To which she replied, “No, it should be fine.”

She came back and explained that it was just some of the kids arguing and she seemed to diffuse the situation. She locked herself back up into the train control room.

The train rolled on. And then another situation seemed to develop. One of the teenagers, a young indigenous girl, came up and started knocking on the control room, looking for the train supervisor. The train supervisor came out of the control room. There was another man seated somewhere down the carriage. And the supervisor stopped and explained the situation to him.

Edward’s blood was pumping, he wanted to know what was going on. He looked down the carriages, but his vision wasn’t fifty/fifty, he couldn’t make out things from afar. So he got up out of his seat and started slinking down the train carriage. In an attempt that if the supervisor required assistance, he would be there to assist.

He went down through the train carriage and when he came to the other man that remained seated, he asked him, “What did she say to you?”

Edward took a seat opposite him, the man responded, “Oh, there’s a man shooting up there. Don’t know what, could be heroin or it could be shard. This is the second night I’ve taken this train and things just seem to be getting worse. The other night there was a fight and now this.”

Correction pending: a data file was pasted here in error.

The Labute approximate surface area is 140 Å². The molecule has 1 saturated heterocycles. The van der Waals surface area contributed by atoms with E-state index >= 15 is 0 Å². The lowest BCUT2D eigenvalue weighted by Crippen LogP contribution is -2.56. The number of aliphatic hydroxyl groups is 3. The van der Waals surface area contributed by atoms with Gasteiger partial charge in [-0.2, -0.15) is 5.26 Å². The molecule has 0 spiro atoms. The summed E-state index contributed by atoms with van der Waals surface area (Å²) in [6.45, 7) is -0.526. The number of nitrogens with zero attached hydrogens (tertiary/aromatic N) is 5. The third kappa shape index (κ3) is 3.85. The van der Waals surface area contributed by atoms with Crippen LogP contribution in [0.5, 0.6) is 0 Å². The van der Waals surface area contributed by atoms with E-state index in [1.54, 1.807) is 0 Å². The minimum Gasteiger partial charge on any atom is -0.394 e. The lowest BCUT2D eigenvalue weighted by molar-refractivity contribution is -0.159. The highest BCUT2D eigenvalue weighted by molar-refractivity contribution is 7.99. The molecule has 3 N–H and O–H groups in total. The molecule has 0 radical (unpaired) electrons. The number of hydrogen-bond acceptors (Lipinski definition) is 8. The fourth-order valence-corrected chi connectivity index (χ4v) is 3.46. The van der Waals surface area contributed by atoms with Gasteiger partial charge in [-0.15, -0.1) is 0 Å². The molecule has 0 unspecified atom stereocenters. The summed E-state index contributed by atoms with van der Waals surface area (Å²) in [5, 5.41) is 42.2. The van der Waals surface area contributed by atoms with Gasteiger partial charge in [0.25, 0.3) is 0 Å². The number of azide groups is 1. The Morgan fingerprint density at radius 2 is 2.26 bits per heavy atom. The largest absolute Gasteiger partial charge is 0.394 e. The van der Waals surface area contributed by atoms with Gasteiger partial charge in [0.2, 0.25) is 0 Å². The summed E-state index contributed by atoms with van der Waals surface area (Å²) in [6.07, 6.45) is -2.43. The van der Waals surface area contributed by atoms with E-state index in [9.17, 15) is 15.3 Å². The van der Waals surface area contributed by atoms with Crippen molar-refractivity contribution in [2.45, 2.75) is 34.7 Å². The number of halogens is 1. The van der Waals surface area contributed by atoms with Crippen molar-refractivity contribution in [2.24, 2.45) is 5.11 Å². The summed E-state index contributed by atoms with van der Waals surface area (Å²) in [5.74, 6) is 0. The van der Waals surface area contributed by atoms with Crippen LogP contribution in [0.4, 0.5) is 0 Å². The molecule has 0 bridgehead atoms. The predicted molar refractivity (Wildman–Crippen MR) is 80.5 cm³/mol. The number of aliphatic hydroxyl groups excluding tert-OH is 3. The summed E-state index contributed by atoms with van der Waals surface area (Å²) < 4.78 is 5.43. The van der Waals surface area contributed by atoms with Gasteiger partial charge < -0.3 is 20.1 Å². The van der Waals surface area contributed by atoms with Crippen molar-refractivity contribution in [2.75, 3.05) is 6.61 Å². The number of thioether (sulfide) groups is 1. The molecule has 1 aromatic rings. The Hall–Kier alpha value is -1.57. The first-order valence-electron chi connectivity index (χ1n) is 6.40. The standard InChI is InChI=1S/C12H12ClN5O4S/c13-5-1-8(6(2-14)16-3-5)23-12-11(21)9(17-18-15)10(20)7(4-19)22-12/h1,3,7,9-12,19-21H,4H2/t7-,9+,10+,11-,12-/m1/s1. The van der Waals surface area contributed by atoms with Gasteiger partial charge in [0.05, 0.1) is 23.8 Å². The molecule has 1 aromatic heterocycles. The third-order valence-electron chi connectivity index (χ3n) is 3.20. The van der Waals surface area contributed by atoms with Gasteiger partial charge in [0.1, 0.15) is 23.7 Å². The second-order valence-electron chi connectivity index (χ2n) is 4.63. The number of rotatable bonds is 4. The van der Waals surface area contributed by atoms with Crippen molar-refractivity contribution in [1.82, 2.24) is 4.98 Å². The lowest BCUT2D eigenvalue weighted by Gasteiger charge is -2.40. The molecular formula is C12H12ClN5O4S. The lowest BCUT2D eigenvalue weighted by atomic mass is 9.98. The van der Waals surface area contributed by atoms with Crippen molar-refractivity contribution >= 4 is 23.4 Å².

“No,” Edward responded, “Things are just the same as they’ve always been. Things have always been bad.”

The man flashed him a grin. Within that grin lay vampire fangs. Not the sort of cheap ones. They could be ceramic, Edward didn’t really know what they were. But they had an entrancing effect. “Nice teeth.” Edward stated.

“Well, I’m from Wales.” The man replied.

“Well, that explains the teeth I guess.” Edward countered.

They briefly conversed on their lives. The supervisor went to an emergency phone on the train and called in the situation over the emergency phone-line.

The train passed some of the other stations and then Edward continued to converse with the man with vampire teeth. “I was just wondering,” Edward stated, “If we should go up there and help her out.”

“Yes, well if we hear anything we should.”

“I guess it’s better if she goes. I mean, if we were to approach the situation the junkie might see it as a threat and lash out.”

The train finally arrived at Geelong station. Edward saw that there were police officers waiting on the platform. Edward had to get up early for work the next morning, so, he figured the police could handle whatever happened from there.

It was one of those situations that only police officers could handle. An argument here or there, maybe sorting out a fist fight. But throw in what could be a vampire and Edward realized he was not on any pay roll. So better off the police handle those sort of things.

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14 replies »